Building a national security fabric: The Fortinet approach


By Gary Gardiner, Director of Engineering & Services, ANZ at Fortinet

Fortinet Logo‘If we don’t hang together, we’ll surely hang separately.’ Benjamin Franklin’s (the face on the American $100 dollar note) quote is as valid today as it was 240 years ago. Building a strong national response to network security has to be a coordinated, nation-wide effort. Otherwise Australian organisations are sitting ducks.

Right now Australia’s national security landscape is comprised of thousands and thousands of discrete, individual networks that, in effect, operate in a network security vacuum. There is no significant nationwide policy to share expertise, identified threats, work-arounds or even to alert organisations of the latest malware infections. We have thousands of organisations each duplicating efforts, playing catch-up and, unfortunately, leaving the doors and windows open for cyber criminals.


“Gary Gardiner, Director of Engineering & Services, ANZ at Fortinet”

Technology in-place
It doesn’t have to be this way. The technology is in-place to share network security information in near realtime. The challenge is, that for far too long, organisations have viewed their network security policies and practices as their own intellectual property. And fair enough. Businesses have invested significant resources into developing security policies, buying, leasing or subscribing to cloud-based security infrastructure and training up their IT staff. But they haven’t been able to take advantage of the efforts of their peer organisations that are doing exactly the same thing. There shouldn’t be competition around network security. There has to be cooperation.

Of course many organisations see their network security as a competitive edge, especially in the managed security services market. We’re not advocating a wholesale ‘open source’ security policy. What we are promoting is the real-time sharing of threat intelligence across all sectors. We’re not asking how an organisation identified a fast-moving ‘zero-day threat’ – that is and should be proprietary. All we’re saying is that once that threat is detected and analysed to create mitigation procedures, there should be a mechanism to release this information to the public.

Extending the reach
Fortinet has these capabilities already in place. Right now these capabilities are available to our client base as part of our Advanced Threat Protection (ATP) and FortiSandbox solutions and we are extending these capabilities to the endpoint, access layer, applications, the cloud and event into IoT-enabled devices. What we really want to do is expand this process so that any malware that we detect and the mitigation procedures that we develop are pushed out to the wider community.

While we would like to see a wider adoption of Fortinet equipment in the marketplace, we fully understand that there are other players on the market and that many organisations have invested heavily in their security solutions. Indeed this is the whole idea behind a national security fabric. Our clients could benefit immensely if they were alerted to malware picked up by a competing vendor’s security solution. There is a time and place for competition. But there is an equally compelling rationale for cooperation, especially if it results in the rapid dissemination of mitigation procedures for zero-day threats.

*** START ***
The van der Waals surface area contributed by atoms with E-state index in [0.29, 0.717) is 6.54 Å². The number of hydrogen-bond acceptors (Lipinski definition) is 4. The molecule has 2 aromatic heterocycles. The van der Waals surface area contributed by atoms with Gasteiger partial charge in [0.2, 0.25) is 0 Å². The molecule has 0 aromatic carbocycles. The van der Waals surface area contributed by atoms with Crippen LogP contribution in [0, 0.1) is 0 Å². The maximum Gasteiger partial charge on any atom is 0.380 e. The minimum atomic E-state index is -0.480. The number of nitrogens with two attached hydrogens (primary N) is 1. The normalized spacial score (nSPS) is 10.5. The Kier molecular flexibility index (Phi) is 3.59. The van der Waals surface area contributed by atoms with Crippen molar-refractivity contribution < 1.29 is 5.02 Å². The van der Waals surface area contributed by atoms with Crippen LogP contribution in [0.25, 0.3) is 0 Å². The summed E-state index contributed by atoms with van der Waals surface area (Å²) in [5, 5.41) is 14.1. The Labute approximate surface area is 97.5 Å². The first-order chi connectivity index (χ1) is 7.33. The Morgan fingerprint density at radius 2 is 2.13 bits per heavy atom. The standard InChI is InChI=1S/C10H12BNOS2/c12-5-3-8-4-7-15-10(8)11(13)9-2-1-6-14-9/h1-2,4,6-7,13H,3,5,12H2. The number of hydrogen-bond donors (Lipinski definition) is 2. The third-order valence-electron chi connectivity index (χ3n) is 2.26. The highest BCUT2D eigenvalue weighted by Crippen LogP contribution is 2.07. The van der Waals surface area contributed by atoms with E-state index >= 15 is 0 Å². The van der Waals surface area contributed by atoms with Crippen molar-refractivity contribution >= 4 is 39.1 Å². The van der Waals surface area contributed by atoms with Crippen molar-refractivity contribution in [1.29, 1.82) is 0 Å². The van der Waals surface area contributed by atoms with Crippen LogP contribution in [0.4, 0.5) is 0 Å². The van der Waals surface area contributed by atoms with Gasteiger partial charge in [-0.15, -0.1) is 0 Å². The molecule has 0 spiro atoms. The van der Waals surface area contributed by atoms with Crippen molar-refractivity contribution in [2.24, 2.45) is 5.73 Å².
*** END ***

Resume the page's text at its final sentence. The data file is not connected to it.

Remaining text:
Supporting a national Cyber Security Strategy
Fortinet isn’t alone in advocating such an approach. Australia’s recently released Cyber Security Policy advocates strong cyber defences with a specific goal of ‘establishing a layered approach for sharing near realtime public-private threat information through joint cyber threat sharing centres, initially piloted in a capital city and an online cyber threat sharing portal.’

The need is clear. The tools are in place. The benefits are manifest. What it will take is coordination. Fortinet is in initial communications with various government agencies to extend reach of ATP, FortiSandbox and the hundreds of researchers at our international FortiGuard Labs to a wider audience. We call on other security vendors and private industry to join us to work together on these initiatives. Our combined resources can and will overwhelm the resources that the bad actors can employ. It’s a strategy that we must adopt. Otherwise we will always be in react mode instead of leading the charge.

About the author
Gary Gardiner, Fortinet’s senior security executive in ANZ, is a seasoned network security professional with hands-on and management experience in every aspect of security across many different vendors, solutions and verticals. As a technologist, he understands the challenges and solutions. As a ‘C-level’ executive, he also is acutely aware of the drivers and challenges facing Australian organisations.


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